Early psychosis structural abnormalities in the midbrain correlate with positive and negative symptoms




0000-0002-0604-0113 (Zhou, Zicong)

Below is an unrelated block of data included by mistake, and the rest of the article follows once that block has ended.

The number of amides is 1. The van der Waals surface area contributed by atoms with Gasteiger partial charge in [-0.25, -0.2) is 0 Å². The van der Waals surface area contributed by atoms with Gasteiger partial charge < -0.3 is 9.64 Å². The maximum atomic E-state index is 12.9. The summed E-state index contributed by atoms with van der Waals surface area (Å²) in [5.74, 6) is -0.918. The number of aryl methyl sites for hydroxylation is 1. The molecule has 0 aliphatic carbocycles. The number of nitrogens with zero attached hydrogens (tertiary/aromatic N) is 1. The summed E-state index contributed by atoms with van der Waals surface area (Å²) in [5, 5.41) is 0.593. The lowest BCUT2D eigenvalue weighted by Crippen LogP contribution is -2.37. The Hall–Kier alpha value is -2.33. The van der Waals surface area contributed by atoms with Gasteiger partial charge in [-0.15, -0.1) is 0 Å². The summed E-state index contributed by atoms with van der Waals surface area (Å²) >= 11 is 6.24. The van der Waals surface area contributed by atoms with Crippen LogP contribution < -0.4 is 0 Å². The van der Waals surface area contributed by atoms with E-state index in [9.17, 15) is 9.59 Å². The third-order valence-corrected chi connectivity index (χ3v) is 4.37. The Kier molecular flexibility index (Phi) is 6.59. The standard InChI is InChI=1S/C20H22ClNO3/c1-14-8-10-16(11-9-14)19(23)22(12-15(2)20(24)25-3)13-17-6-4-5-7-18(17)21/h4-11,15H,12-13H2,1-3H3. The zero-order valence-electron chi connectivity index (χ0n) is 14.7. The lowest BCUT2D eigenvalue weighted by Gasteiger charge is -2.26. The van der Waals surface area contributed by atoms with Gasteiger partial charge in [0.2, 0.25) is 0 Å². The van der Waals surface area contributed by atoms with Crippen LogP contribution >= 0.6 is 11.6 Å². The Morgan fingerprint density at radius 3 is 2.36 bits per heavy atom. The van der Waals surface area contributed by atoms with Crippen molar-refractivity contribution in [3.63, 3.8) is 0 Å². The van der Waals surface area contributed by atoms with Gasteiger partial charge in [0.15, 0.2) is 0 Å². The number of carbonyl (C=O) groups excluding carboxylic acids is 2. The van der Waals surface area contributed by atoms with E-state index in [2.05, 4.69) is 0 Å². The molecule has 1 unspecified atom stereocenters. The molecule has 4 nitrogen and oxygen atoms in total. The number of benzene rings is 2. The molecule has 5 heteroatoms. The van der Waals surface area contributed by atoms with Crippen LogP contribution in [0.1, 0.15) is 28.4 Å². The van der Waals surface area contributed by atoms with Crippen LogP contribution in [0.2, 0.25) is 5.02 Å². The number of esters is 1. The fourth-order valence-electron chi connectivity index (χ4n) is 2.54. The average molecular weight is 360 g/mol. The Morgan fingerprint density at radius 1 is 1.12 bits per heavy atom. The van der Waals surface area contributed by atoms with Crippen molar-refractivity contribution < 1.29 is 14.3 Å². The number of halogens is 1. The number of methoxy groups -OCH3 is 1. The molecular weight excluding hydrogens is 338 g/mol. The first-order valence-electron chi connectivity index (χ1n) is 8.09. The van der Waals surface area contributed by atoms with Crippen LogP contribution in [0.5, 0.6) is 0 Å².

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Early psychosis (EP) is a critical period in developing psychotic disorders. During the EP period, timely intervention strategies can effectively mitigate symptoms of psychotic disorders. A primary target in current therapeutics for psychotic disorders is the dopaminergic system; however, current therapeutics are often inadequate in treating the advanced stages of psychotic disorders. Currently, there are hypotheses that the advent of psychotic disorders are alterations in the brain’s structure and functional connectivity leading to aberrant network organization. Given the prominence of the midbrain in synthesizing dopamine and being a hub in the circuitry of dopaminergic function in this study, we will quantify the structural properties of the midbrain using a publicly available dataset of EP subjects. The Human Connectome Project (HCP) is a global effort to determine human brain connectivity objectively. Specifically, there is a subset where the focus is on subjects within five years of their first psychotic episode, which is the focus of this study. In this project, we employ various computational tools (including FSL, ANTs, packages of Python and RStudio, etc.) to acquire relevant measures of brain structure in EP. Specifically, we performed gross anatomical analysis of brain volumetrics, regional microstructural analysis, and correlation analysis between brain and behavior indices. First, Deformation-based Morphometry (DBM) is a test performed on T1 MRI scans to determine brain volumes. DBM measures shape movements to align individuals with a registration template using the Jacobian determinant (JD), whereas a standard VBM focuses on voxel intensity differences between individuals and the template. In our results, DBM revealed mild changes around the midbrain between EP and healthy controls. Second, we analyzed Diffusion Tensor Imaging (DTI) data by obtaining indices such as Fractional Anisotropy (FA), Axial Diffusivity (AD), and Mean Diffusivity (MD). A midbrain mask was created based on Freesurfer atlas ROI labels, allowing a seed-based analysis centered around the midbrain. Group differences were estimated using the Welch two-group t-tests on ROI means of JD, FA, AD, MD, and midbrain volumes. Interestingly, group differences in JD and midbrain volumes were insignificant, but differences were more pronounced for FA, AD, and MD. Third, we employed Tract-Based Spatial Statistics (TBSS) to determine microstructural changes in white matter tracts. TBSS successfully captured structural variabilities within the midbrain, aligning with our study’s expectations, in addition to moderate changes in other main white matter tracts, such as corticospinal tract and cingulum, suggesting an initiation of altered brain connectivity emanating from alterations in the midbrain or a putative reorganization of dopaminergic circuitry. Fourth, correlations between these quantities in the EP group and behavioral scores (i.e., PANSS and CAINS tests) were explored. It is found that midbrain volume noticeably correlates with the Cognitive score of PANSS and JD, strongly correlates with AD and MD; FA correlates with the Negative score of PANSS, and MD correlates with the Positive score of PANSS. Overall, these findings contribute to understanding midbrain involvement in early psychosis and underscore the interest for further investigation in this research path.